An Illinois-based Catholic hospital system that employs more than 24,000 people will only cover fertility treatment for workers in opposite-sex marriages, a policy some lawyers say could run afoul of federal discrimination laws.
Many health plans that cover fertility treatment services use the Centers for Disease Control and Prevention definition of infertility, which refers to a person being unable to get pregnant after at least a year of unprotected sex.
Under the policy it transferred this year to a new third-party administrator, OSF HealthCare, which operates 15 hospitals and 132 other facilities in Illinois and Michigan, narrows that definition to “the inability for a married couple of opposite sex spouses to conceive” and said its coverage aimed to assist “married opposite sex spouses” in their bid to have a child, according to documents reviewed by Bloomberg Law.
By limiting benefits to opposite-sex spouses, the OSF policy reflects one of the first instances of an employer explicitly excluding workers from coverage not because of objections to the treatment they are seeking but because of their sexual orientation, nearly a dozen lawyers and advocates told Bloomberg Law.
Peter Romer-Friedman, an attorney at Gupta Wessler PLLC who is representing a same-sex couple that filed a complaint against New York City for fertility treatment coverage discrimination, called such language a “pretty clear violation” of federal workplace discrimination law, as well as the 2020 US Supreme Court decision in Bostock v. Clayton County. In that case, the justices ruled that Title 7 of the Civil Rights Act protects LGBTQ employees from discrimination.
Allison Tanner, senior litigation counsel for the National Women’s Law Center, said some older state laws still had such “blatantly discriminatory definitions,” but to see it in an employee benefit plan in 2022 was “deeply troubling.”
Noel León, an attorney with Emery Celli Brinckerhoff Abady Ward & Maazel LLP who is representing LGBTQ patients suing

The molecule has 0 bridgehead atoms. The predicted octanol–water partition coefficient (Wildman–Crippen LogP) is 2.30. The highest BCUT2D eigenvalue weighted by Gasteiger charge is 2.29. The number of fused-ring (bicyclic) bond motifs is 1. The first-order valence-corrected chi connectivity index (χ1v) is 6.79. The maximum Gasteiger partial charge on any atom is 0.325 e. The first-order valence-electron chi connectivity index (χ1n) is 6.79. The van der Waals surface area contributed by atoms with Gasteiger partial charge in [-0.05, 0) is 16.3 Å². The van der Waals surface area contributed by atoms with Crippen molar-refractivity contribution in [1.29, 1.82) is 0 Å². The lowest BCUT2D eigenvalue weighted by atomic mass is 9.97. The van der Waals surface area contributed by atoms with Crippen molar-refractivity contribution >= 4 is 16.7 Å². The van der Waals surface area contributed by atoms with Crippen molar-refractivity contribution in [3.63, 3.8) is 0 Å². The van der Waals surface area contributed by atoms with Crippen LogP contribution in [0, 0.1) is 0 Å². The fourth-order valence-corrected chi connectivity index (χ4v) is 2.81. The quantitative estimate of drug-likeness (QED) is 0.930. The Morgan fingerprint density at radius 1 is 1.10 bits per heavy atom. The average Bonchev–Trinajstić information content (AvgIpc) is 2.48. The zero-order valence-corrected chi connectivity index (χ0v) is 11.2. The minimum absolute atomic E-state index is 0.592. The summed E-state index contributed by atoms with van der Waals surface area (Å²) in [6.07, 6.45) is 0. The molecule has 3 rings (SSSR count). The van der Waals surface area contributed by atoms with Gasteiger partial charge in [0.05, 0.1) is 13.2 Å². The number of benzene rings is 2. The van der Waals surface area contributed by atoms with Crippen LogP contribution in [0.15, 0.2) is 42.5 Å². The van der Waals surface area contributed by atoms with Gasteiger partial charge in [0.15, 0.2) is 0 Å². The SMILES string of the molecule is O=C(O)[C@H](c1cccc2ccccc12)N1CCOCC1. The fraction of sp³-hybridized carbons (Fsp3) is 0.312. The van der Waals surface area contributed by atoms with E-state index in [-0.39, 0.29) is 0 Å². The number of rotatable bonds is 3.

León said established law does allow exemptions for religious-school employees, but arguing the same for religiously affiliated hospitals is new ground and could be “a tricky area.”
OSF is owned and operated by the Sisters of the Third Order of St. Francis, a religious order based in Peoria.
“The employee benefits we provide are driven by the OSF Mission and are in full compliance with the Ethical and Religious Directives for Catholic Health Care Services as well as state and federal laws, including the Religious Freedom and Restoration Act,” OSF spokesperson Shelli Dankoff said in a statement Monday after initial publication of this story.
Representatives last week did not respond to more than a dozen phone and email requests by Bloomberg Law to discuss the policy.
A spokesperson for OSF’s new plan administrator, BlueCross BlueShield of Illinois, declined to comment.
A lawyer for Alliance Defending Freedom, a Christian legal advocacy group, said the hospital network has a right to tailor employee coverage policies to its own standards.
“The government cannot force religious health care providers to violate their beliefs,” senior counsel Matt Bowman said in a statement to Bloomberg Law. “Even if government officials disagree with the beliefs of a Catholic health care entity, the organization still has the freedom to provide insurance policies and health care services consistent with its convictions.”